From left, presidents from the Mercosur nations -- Uruguay's Jose Mujica, Brazil's Dilma Rousseff, Venezuela's Nicolas Maduro, Argentina's Cristina Fernandez, Paraguay's Horacio Cartes and Bolivia's Evo Morales  -- during a summit in Caracas on July 29. (Jorge Silva/Reuters)

On Wednesday, Bolivia's outspoken President Evo Morales denounced Israel's offensive in the Gaza Strip, which has led to the deaths of hundreds of Palestinian civilians, and labeled the country a "terrorist state." Bolivia also changed the rules for Israeli citizens visiting the Andean nation, making a visa now mandatory prior to travel.

Morales's Bolivia was only the latest Latin American nation to express outrage over Israel's actions. El Salvador, Chile, Ecuador, Peru and Brazil have all withdrawn their ambassadors from Israel in protest. The Brazilian move, in particular, stung the Israelis, prompting a foreign ministry official to call Brazil "a diplomatic dwarf."

At a Tuesday meeting of the Mercosur trade bloc, a grouping of Latin American states that styles itself as a bulwark of the global south, the presidents of Uruguay, Brazil, Argentina and Venezuela issued a joint statement calling for a cessation of violence and an end to the Israeli blockade of the Palestinian enclave. "Mercosur vigorously condemns the disproportionate use of force on the part of the Israeli armed forces in the Gaza Strip, force which has almost exclusively affected civilians, including many women and children," the statement read.

What explains all this conspicuous messaging by statesmen thousands of miles away from the conflict? The distance, in part, helps. Contrast the Latin American rhetoric with the relative silence of most of Israel's Arab neighbors, whose rulers regard Islamist group Hamas with a mixture of wariness and loathing. There are few geopolitical risks for Latin American states in taking such a clear line in opposition to Israel (bucking the trend are Colombia and Mexico, two countries that remain more firmly in the American political and economic orbit).

But the support for Palestinians is hardly a passing fad. There exists a significant Arab diaspora across South America. In Chile, for example, one of the country's established soccer teams is Palestino, named after the community of migrants who formed the club in 1920. Earlier this month, the club published a statement in Chilean newspapers calling for an immediate cease-fire in Gaza. In January, the club was banned from wearing a jersey where the number 1 was shaped like the combined landmass of Israel and the Palestinian territories. "For us, free Palestine will always be historical Palestine, nothing less," the club wrote in defiance on its Facebook page.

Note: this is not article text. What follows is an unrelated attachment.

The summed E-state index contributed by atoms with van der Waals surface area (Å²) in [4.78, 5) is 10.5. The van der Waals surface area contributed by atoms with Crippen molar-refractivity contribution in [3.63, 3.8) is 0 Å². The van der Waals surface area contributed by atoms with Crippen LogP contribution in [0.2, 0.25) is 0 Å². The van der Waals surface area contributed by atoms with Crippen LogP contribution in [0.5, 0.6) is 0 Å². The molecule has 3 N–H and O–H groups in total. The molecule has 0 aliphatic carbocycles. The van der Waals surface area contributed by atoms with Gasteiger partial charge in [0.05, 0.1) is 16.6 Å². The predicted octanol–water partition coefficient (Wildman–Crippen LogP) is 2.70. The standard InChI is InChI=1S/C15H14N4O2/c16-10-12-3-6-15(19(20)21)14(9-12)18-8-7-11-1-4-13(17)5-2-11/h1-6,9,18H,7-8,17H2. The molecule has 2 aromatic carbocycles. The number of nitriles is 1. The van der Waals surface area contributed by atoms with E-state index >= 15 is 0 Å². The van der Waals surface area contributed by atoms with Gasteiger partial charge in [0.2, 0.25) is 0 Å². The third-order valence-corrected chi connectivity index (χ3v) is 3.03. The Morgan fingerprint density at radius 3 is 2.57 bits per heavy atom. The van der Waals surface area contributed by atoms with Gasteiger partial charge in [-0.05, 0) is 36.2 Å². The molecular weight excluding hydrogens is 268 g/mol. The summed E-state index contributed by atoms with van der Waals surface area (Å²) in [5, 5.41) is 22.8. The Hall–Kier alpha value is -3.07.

More importantly, the Palestinian plight has long stirred leftists in the region, dating to a time when the main faction fighting Israeli occupation was the secular, leftist Palestinian Liberation Organization, led by the late Yasser Arafat. Many saw the PLO in the same continuum as other revolutionary, guerrilla groups in the 1970s and '80s that were battling the last vestiges of colonialism or repressive governments backed by the West.

Chilean President Michelle Bachelet, one of the continent's more respected leaders, has likened her political exile in Europe during the dictatorship of Gen. Augusto Pinochet to the plight of Palestinian refugees denied the right to return home. Cuba's Fidel Castro frequently points to the suffering of Palestinians under Israeli occupation as a sign of American imperial perfidy. Venezuelan President Nicolas Maduro, heir to the demagogic Hugo Chavez, inked a deal earlier this year to send oil to the Palestinian Authority in a bid to boost its international recognition.

The sense of solidarity is profound across the oceans, as well. Battling irrelevance at home, one of India's Communist parties issued a communique in mid-July "denouncing the criminal acts of the Israeli government" and deemed the efforts of the West to further the stalled peace process as "nothing but crocodile tears."

Most famously, South Africa's late President Nelson Mandela was long a supporter of the PLO, which he considered a kindred movement to his African National Congress, the political organization that eventually took down apartheid. In 1990, Mandela met with Arafat after being released from prison just two weeks prior. "There are many similarities between our struggle and that of the PLO. We live under a unique form of colonialism in South Africa, as well as in Israel," Mandela said then.

The Palestinian keffiyeh remains a ubiquitous symbol of protest in South Africa and elsewhere. Earlier this month, one of South Africa's main industrial unions even took part in a Gaza solidarity dance. You can watch the video above.